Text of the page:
Not too long ago, I saw that great movie set in Southern California, The Graduate , starring Dustin Hoffman. I’ve always been struck by the ending, y’know, after Ben interrupts Elaine Robinson’s wedding by pounding on the door and she makes a break for it and he locks everyone up in the church by putting the big cross through the bars on the door and they jump on a bus. But then, while Simon & Garfunkle sing in the background, there camera just watches their faces. I always thought that ending was so perfect. All along, you’re rooting for Ben and Elaine, and then, the boy gets the girl.
End of movie.
Roll the credits.
The ending, Ben and Elaine on the bus, begs the question: what the hell are they going to do now? They had barely had a conversation up to that point. What was to become of the romanticism that drove the plot? Would they find a J.O.P. and get married? Would they just live together? Would Elaine go back to Stamford? Would Ben get a job? Where would they live? Would they have kids?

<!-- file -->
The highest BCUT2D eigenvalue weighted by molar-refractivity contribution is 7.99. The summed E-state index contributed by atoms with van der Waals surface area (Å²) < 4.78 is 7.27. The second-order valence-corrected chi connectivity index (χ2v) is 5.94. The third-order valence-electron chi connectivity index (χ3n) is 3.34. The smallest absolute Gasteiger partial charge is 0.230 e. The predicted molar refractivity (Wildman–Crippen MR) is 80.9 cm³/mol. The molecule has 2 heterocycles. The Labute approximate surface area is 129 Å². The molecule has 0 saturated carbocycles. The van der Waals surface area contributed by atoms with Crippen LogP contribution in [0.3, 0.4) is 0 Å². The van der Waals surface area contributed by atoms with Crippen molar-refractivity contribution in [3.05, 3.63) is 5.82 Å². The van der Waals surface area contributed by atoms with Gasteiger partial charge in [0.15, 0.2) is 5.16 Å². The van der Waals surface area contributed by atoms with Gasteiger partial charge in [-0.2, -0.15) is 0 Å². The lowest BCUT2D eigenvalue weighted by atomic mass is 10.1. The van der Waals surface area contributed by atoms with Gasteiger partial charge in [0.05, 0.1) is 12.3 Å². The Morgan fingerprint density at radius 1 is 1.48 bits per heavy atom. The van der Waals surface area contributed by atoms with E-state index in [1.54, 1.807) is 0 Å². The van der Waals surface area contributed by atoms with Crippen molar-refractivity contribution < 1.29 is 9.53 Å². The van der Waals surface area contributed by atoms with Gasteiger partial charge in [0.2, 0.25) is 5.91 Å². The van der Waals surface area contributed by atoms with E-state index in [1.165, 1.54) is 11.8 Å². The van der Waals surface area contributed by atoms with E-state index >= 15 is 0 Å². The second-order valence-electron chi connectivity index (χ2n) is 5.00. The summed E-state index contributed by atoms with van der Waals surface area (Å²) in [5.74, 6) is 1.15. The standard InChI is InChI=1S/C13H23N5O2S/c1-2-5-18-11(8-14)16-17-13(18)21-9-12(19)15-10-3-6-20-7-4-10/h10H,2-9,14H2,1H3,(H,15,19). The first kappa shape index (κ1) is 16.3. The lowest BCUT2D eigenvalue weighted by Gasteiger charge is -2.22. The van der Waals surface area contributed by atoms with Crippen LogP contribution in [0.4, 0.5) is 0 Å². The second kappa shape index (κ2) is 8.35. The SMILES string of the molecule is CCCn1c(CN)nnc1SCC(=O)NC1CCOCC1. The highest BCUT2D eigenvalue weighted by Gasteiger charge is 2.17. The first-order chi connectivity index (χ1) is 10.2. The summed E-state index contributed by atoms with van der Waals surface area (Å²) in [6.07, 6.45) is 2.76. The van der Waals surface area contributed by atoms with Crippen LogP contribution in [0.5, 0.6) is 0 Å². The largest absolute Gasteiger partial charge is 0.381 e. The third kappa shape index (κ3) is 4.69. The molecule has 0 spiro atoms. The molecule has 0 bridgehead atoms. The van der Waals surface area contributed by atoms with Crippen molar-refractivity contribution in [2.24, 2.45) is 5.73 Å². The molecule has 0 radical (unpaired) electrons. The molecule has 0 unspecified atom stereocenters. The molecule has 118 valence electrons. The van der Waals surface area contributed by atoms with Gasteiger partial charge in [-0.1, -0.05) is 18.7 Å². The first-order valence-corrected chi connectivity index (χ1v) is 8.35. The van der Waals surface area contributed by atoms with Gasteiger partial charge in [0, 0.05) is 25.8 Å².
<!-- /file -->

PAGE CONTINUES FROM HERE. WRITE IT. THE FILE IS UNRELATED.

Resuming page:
And so, the end of the movie isn’t the ending at all. It’s just the beginning.
And that’s how I felt sitting in my jeep outside of the Chaps Inn. This isn’t the end of the journey; it’s just the beginning.
What happens next?
Well, what happened next was I went inside. The place was crowded. Bunches of guys sitting around on the deck chairs. It turned out that The 15, a leather club in SF, was having their annual sojourn in the desert that weekend. And omigosh! There was Peter F.! Peter is a man I first met at Inferno, although we didn’t quite meet then and there because as by reputation he was a man I revered, I fled from him. But over time, he and I developed a nice acquaintance with one another. It was wonderful to find him here waiting for me.